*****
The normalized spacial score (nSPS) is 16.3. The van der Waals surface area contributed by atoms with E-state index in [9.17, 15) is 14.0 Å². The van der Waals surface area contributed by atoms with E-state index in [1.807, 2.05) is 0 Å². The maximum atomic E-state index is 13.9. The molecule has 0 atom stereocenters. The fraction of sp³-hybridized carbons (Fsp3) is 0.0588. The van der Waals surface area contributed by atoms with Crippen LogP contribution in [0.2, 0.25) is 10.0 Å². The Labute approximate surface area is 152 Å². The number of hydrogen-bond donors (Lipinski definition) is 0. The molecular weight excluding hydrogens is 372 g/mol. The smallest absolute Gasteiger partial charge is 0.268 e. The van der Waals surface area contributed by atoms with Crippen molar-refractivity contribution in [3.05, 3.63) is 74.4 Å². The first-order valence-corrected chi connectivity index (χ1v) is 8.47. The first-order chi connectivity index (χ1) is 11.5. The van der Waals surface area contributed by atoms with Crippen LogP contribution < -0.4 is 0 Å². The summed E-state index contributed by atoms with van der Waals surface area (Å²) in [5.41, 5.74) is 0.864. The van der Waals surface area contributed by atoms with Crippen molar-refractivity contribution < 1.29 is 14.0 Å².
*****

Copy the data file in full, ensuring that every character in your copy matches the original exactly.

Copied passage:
The normalized spacial score (nSPS) is 16.3. The van der Waals surface area contributed by atoms with E-state index in [9.17, 15) is 14.0 Å². The van der Waals surface area contributed by atoms with E-state index in [1.807, 2.05) is 0 Å². The maximum atomic E-state index is 13.9. The molecule has 0 atom stereocenters. The fraction of sp³-hybridized carbons (Fsp3) is 0.0588. The van der Waals surface area contributed by atoms with Crippen LogP contribution in [0.2, 0.25) is 10.0 Å². The Labute approximate surface area is 152 Å². The number of hydrogen-bond donors (Lipinski definition) is 0. The molecular weight excluding hydrogens is 372 g/mol. The smallest absolute Gasteiger partial charge is 0.268 e. The van der Waals surface area contributed by atoms with Crippen molar-refractivity contribution in [3.05, 3.63) is 74.4 Å². The first-order valence-corrected chi connectivity index (χ1v) is 8.47. The first-order chi connectivity index (χ1) is 11.5. The van der Waals surface area contributed by atoms with Crippen LogP contribution < -0.4 is 0 Å². The summed E-state index contributed by atoms with van der Waals surface area (Å²) in [5.41, 5.74) is 0.864. The van der Waals surface area contributed by atoms with Crippen molar-refractivity contribution < 1.29 is 14.0 Å².